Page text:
A single quarter might not seem like a lot of money for most, but for 17-year-old Jensen Walcott, the pocket change was indicative of a massive gender gap that still pervades much of the food industry and beyond. You see, it was a dispute over 25 cents that ultimately led to Walcott being fired from a Kansas pizzeria less than an hour after she was hired.
Walcott was hired at Pizza Studio in Kansas City, Kansas along with a male friend named Jake Reed. But when the 17-year-olds compared salaries, they realized something was amiss with their summer jobs. Despite being hired for the same position and having nearly identical work experience, Walcott would be making $8 an hour at her newfound job, while her male friend would be making $8.25 an hour.
Assuming the pay discrepancy to be nothing more than an accounting error, Walcott rang up her new manager and asked about the varying salaries. Walcott's manager, also a woman, then put the teen on hold.
"I was like, maybe, when I'm on hold right now, she will just offer me $8.25 and everything is gonna be good but… she didn't do that," explained Walcott to local news. Soon thereafter, the manager got back on the line and told Walcott that she was fired for violating the company's policy, which allegedly prohibits employees from discussing their wages with one another. Reed was also fired.
That's when Walcott stuck up for herself and railed against what she perceived to be blatant gender discrimination. Her story went viral—and even Democratic presidential hopeful Hillary Clinton got word of it, tweeting her approval at how Walcott handled the situation.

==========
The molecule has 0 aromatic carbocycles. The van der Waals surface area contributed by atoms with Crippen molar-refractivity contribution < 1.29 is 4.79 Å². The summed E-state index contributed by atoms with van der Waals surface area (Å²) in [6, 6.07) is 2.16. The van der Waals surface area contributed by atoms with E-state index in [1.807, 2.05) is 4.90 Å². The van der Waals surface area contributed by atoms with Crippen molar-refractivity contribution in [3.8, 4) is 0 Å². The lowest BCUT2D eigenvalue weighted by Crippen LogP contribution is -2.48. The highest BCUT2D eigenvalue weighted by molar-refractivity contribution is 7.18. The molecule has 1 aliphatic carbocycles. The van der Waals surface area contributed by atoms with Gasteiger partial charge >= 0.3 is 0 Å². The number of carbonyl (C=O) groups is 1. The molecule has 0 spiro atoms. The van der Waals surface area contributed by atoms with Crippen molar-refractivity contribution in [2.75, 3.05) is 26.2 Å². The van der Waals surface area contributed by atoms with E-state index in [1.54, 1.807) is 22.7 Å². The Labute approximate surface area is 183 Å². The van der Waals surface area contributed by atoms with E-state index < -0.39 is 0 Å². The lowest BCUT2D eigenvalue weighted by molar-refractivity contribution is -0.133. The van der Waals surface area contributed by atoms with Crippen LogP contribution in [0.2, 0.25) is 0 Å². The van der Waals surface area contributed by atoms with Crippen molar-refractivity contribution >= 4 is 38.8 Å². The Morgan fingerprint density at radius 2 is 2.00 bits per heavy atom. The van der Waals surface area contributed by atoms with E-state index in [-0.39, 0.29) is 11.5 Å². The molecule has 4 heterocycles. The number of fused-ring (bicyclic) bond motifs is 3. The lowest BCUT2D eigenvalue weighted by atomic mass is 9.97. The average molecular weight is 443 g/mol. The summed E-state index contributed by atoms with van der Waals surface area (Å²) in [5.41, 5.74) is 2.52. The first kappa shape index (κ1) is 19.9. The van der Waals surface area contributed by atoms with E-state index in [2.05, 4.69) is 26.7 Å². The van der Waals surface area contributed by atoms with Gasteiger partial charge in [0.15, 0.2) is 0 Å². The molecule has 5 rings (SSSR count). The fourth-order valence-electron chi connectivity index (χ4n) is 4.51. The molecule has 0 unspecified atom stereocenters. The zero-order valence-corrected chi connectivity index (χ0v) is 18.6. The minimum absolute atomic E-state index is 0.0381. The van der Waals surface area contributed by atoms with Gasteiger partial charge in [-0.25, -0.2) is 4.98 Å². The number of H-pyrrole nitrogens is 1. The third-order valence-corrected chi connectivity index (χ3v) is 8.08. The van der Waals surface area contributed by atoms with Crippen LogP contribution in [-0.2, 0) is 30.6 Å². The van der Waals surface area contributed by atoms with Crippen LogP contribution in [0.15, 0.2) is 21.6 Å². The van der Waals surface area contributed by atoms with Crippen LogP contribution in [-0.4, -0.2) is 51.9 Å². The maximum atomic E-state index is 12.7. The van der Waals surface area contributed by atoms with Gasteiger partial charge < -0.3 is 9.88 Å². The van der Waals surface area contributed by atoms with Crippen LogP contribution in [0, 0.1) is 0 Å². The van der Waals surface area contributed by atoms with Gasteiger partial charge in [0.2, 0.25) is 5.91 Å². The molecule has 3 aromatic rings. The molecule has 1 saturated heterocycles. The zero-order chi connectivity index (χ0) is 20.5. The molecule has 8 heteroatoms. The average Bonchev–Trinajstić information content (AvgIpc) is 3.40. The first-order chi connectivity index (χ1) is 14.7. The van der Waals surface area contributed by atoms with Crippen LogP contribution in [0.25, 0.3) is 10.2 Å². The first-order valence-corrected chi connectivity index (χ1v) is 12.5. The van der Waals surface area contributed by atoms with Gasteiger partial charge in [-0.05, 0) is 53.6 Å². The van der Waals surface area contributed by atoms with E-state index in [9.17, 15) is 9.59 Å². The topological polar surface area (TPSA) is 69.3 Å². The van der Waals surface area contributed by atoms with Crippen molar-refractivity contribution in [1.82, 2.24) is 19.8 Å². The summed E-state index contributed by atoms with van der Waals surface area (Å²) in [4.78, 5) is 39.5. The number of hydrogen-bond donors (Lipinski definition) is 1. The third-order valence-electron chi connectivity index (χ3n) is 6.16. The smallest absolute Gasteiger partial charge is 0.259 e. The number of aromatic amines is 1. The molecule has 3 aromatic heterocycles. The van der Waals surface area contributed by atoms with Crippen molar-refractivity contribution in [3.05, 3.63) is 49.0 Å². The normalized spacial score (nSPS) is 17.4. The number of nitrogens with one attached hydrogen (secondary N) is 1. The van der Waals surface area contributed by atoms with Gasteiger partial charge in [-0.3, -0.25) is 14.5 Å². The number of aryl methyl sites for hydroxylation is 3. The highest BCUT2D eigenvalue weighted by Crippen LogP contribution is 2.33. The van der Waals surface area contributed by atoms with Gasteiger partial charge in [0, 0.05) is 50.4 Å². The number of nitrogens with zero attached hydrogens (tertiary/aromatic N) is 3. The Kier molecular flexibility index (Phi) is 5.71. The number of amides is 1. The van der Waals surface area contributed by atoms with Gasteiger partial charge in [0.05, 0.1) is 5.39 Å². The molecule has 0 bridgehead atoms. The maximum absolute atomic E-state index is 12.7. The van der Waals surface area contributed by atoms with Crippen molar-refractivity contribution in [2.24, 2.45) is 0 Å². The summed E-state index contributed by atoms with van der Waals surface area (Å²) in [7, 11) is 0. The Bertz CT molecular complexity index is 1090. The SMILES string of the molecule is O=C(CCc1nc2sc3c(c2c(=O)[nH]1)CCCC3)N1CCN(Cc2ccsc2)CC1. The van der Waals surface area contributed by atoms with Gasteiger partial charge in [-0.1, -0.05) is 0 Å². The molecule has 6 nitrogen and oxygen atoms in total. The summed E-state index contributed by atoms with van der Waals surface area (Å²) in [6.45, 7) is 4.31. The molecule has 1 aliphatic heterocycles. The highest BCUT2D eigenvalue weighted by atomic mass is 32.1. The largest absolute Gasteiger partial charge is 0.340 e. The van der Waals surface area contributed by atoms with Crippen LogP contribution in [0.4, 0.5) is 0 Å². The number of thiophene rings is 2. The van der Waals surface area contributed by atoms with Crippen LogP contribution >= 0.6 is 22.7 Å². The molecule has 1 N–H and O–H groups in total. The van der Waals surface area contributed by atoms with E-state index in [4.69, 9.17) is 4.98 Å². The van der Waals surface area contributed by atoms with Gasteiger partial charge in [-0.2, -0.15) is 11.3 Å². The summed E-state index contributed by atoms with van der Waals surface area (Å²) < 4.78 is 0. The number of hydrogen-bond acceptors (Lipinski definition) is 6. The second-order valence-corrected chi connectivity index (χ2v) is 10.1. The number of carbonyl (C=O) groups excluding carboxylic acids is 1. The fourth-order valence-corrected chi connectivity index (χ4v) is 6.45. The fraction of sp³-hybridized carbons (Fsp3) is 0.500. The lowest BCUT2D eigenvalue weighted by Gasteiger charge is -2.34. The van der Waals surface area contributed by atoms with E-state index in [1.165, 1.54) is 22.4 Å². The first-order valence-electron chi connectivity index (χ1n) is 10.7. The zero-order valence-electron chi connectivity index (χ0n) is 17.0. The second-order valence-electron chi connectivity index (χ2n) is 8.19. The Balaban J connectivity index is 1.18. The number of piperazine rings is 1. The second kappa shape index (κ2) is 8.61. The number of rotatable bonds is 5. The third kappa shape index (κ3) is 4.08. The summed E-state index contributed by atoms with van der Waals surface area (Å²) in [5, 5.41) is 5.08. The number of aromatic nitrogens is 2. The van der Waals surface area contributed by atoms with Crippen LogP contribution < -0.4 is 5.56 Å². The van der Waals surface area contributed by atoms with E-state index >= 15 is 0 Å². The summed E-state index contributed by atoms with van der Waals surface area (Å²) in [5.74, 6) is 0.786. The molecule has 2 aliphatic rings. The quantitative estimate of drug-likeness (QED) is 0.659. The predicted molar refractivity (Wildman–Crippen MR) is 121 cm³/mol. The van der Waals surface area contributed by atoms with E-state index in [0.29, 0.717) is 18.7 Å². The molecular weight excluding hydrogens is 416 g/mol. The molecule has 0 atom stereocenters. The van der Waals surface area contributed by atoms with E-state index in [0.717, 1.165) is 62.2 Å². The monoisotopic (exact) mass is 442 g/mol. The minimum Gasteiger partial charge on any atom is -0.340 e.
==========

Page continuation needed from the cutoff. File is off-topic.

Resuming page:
Thanks to the publicity, the punitive Pizza Studio manager has been let go and Pizza Studio itself has apologized. Kind of.
The pizza business says that it regrets how the episode was handled. However, a representative told the New York Daily News that following a full investigation of the incident, gender was not found to be a factor in the salary differential. "After an in-depth review, we are confident this instance was not one of gender-bias but rather a failure to assign the correct salary and a misunderstanding of our company policies by one of our employees," said Ashleigh Siefker, executive director of operations for Pizza Studio.
In any event, Walcott was pretty thrilled to receive the shout out from Hillary: "I like freaked out, kind of cried a little bit. I was really excited," she said. "Especially since she signed it H. That really, she said my name. I was like, 'Aw, thank you, Hillary.'"
Walcott is also psyched that by standing up for herself, she started a national conversation: "Now more people are understanding that you can discuss wages and if somebody tells you that you can't, they're wrong," Walcott said.
And, in case you were wondering, it is entirely appropriate for employees to compare wages; in fact, businesses that prohibit workers for doing so are on the wrong side of the law. "The clear message for employers: Say no to prohibiting workers from discussing pay and compensation," says the National Labor Relations Board.
All it took was a question from a teenager. Nice work, Jensen Walcott.